It feels like just a year ago we were watching this same matchup unfold. Oh yeah, that’s because we were. Some of the names are a little different this time around, but the Cubs and Dodgers are back at it with a trip to the World Series on the line.
Jon Jay is going to be leading off in right, followed by Kris Bryant, Anthony Rizzo, and Willson Contreras. Albert Almora Jr. gets the start in center against a lefty, with Addison Russell, Kyle Schwarber, and Javy Baez rounding things out. That’s a pretty solid lineup and a little different from how most opposing managers might set things up.
Rizzo’s a given and Jay has pretty negligible splits, but Joe Maddon has been platooning Schwarber against lefties. So what’s he doing in there against the best in the game? Well, left-handed batters have actually slashed much better against Clayton Kershaw this year and have a higher wOBA as well. I’m talking an OPS that’s 164 points higher and a wOBA that’s 63 points higher.
Jose Quintana will take the bump for the Cubs after throwing only 12 pitches in Game 5 of the NLDS. He was very solid in his Game 3 start against a brutal Nats lineup, and he’s facing a Dodgers team that is without star shortstop Corey Seager.
What can you really say about Clayton Kershaw, other than he’s pretty much the best pitcher of his generation. If he can stay healthy — which is far from a guarantee given his history — he could easily go down as one of the best of all time. He may even be there already.
Kershaw possesses a wealth of plus pitches, but his best is actually his…changeup? That’s the case according to weighted value, though he doesn’t throw the change often enough to really make that information valid. Then again, he might just go all changeups all the time after seeing how Stephen Strasburg shoved the Cubs with his.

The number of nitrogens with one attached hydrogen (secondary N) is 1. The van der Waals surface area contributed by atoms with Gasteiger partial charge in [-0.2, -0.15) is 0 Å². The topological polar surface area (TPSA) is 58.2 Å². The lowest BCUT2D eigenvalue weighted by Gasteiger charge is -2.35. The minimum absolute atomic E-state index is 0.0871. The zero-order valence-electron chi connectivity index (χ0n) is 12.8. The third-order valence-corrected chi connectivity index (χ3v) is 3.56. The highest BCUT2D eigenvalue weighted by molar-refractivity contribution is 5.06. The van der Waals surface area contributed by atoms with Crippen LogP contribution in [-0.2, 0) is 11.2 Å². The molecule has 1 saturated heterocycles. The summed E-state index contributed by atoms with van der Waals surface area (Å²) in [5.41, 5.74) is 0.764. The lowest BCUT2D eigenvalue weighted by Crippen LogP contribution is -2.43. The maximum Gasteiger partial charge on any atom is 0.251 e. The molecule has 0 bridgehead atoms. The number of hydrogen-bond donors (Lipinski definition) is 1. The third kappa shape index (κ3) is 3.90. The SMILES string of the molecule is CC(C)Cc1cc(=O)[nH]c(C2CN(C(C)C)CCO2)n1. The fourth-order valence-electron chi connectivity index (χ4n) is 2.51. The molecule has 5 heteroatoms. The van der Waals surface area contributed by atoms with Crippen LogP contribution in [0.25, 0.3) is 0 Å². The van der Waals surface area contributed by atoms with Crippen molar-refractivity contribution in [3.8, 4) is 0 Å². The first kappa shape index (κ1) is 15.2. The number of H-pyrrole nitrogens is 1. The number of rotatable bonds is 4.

But anyone who’s followed Kershaw even from a great distance over time knows that the slider is really his best pitch. Wait, really? Though it hasn’t always been the case, it’s true since about 2014 when he started leaning more heavily on the slide piece. Thrown with high-80’s velo with a little less sweep than some sliders, it’s higher in terms of both aggregate and weighted value in that time and sits in the top four of MLB in both areas this year.
Knowing that makes lefties’ better numbers against him sound even more strange, but he doesn’t actually throw it as often to them. We’re talking about a super nominal difference, though. While lefties only comprise 21 percent of the batters Kershaw faces, sliders to lefties make up only 18 percent of his overall pitches.
The curve (which is thrown with nearly the same relative frequency as the slider to lefties) is still wicked and the mid-90’s fastball is still being dotted with surgical precision, so it’s not as if the rise of the slider is the product of the diminution of other pitches. Kershaw didn’t have quite as dominant a season as we’re used to seeing from him, which is crazy to say of a guy with a 2.31 ERA and 3.07 FIP. The former mark was his highest since 2012 (2.53) and the latter since 2010 (3.12).
I’m not trying to be all doom and gloom, but pretty much the only way the Cubs win this one is if Kershaw is off his game. That’s just the reality of it. I don’t want to sell the Chicago staff short, but the fact of the matter is that it’s super difficult to beat great pitching. Or maybe they’ve got some of that magic left over from the last series.
Of course, we’ve seen the Cubs get to the legendary lefty in the past, namely in Game 6 of last year’s NLCS. And while we can throw out the fallacious idea that he’s bad in the playoffs, the man isn’t a robot and he’s not always perfect. The degree to which he’s imperfect tonight may well determine the outcome and it is my most sincere hope that both Almora and Schwarber go to work in this one.
First pitch is set for 7pm CT on TBS, so let’s just hope there’s no rain in the forecast.
Here is tonight's #Cubs starting lineup!
— Chicago Cubs (@Cubs) October 14, 2017